“Spiritual conversation presupposes attentive listening to oneself and to others. It is a listening to the Spirit who speaks to us in the experience of sharing, opening us to a new look at reality, the fruit of this sharing.” – Father General Sosa
In a day and age where we spend hours on our devices, it’s easy to not only lose track of time but also get buried by information-overload. It’s not long before what we thought we saw clearly becomes blurry, and what we thought we heard clearly becomes muffled. We rush to respond to messages and emails only to find out later that we misinterpreted the whole thing. Misunderstandings become arguments which grow into fights which is clearly evident in the increasingly fractured world that we live in. How can we “journey with the youth” or “walk with the excluded” when we cannot even hear each other clearly? – One pathway that leads to clarity is Spiritual Conversation.
In doing the complicated work of reconciliation through diversity, equity, inclusion, and belonging, I have spent a lot of time researching and implementing the power of story, specifically, the power of our personal narratives and using them as vehicles of social justice. Living in a fractured world, I have found that whenever there is conflict, more often than not, people are not yelling just about an issue; they are yelling because they do not feel heard. Opening the door to hear each other’s stories drives listeners to empathy that leads to tangible actions promoting equity and change. I’m talking about ACTIVE LISTENING which requires intentionality, turning off that voice in our heads while the other is speaking.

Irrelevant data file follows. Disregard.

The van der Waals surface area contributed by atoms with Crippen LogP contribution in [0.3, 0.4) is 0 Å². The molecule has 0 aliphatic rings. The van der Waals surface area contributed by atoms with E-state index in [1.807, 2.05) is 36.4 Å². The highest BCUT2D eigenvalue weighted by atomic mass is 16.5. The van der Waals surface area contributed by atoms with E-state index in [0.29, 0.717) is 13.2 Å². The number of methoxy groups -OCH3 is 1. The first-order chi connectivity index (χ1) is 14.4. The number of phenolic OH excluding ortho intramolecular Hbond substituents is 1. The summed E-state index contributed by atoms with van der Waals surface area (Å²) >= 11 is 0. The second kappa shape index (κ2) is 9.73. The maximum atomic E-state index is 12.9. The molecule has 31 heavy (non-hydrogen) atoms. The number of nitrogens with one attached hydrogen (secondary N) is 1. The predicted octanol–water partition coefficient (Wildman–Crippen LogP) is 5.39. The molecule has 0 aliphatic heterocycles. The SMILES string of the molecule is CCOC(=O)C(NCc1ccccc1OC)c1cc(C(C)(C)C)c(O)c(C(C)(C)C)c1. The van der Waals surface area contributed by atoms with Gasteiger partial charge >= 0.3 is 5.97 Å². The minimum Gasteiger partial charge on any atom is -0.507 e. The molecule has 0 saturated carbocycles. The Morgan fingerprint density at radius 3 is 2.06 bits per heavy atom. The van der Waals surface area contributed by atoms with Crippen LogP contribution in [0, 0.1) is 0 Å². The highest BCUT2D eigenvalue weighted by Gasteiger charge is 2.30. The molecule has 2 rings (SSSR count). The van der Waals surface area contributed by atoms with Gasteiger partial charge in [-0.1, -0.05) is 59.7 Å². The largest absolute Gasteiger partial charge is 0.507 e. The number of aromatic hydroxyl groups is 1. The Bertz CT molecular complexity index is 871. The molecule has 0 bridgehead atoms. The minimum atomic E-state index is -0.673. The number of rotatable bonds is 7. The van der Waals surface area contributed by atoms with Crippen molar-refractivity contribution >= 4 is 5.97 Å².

Spiritual Conversation is a simple yet powerful way to do just that. I have been using it in the theology courses I teach as well as with my colleagues.
The formula is easy:
1) Personal reflection in prayer on a given prompt(s).
2) Each person in a small group shares something from their reflection while everyone else LISTENS. No interruptions; no questions. Just listens.
3) Personal reflection in prayer on what they heard.
4) Another sharing by each person in the group while the others LISTEN.
5) Prayer and discernment on where one thinks the Spirit is leading them from what was shared. 6) Come back together as an entire class to discuss.
I have found that by using this format and tool, what would have taken me 45+ minutes to lecture becomes organically learned from students sharing their stories with each other. I’m amazed at the trust they extend to each other through these listening sessions. The key is in the prompts that they must reflect on. Craft them carefully and allow the Spirit to do the rest.
Included is a Powerpoint presentation that I used to teach my students on the issue of “exclusion” as our Justice Summit this year is on UAP #2: Walking with the Excluded.